An artist's rendition of the InSight lander operating on the surface of Mars.
InSight, short for Interior Exploration using Seismic Investigations, Geodesy and Heat Transport, is a lander designed to give Mars its first thorough check up since it formed 4.5 billion years ago. It is scheduled to launch from Vandenberg Air Force Base on the California coast between May 5 through June 8, 2018, and land on Mars six months later, on Nov. 26, 2018.
InSight complements missions orbiting Mars and roving around on the planet's surface. The lander's science instruments look for tectonic activity and meteorite impacts on Mars, study how much heat is still flowing through the planet, and track the planet's wobble as it orbits the sun. This helps answer key questions about how the rocky planets of the solar system formed. So while InSight is a Mars mission, it's also more than a Mars mission.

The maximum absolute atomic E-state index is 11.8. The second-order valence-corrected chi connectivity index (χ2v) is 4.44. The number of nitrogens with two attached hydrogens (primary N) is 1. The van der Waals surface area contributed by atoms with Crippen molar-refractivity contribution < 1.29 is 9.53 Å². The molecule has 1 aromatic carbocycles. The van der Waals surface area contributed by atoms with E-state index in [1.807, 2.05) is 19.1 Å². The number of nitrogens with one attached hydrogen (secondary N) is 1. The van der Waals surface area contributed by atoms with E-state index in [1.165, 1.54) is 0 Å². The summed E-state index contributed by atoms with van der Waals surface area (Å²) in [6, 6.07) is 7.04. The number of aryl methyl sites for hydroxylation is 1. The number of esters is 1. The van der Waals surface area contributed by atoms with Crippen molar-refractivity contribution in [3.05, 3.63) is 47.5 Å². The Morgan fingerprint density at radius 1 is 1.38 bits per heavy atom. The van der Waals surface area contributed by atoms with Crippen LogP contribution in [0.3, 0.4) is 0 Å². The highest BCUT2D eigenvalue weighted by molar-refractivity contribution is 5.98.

Surface operations begin a minute after landing at Elysium Planitia. The lander's prime mission is one Mars year (approximately two Earth years).
JPL, a division of Caltech in Pasadena, California, manages the InSight Project for NASA's Science Mission Directorate, Washington. Lockheed Martin Space, Denver, built the spacecraft. InSight is part of NASA's Discovery Program, which is managed by NASA's Marshall Space Flight Center in Huntsville, Alabama.
For more information about the mission, go to https://mars.nasa.gov/insight.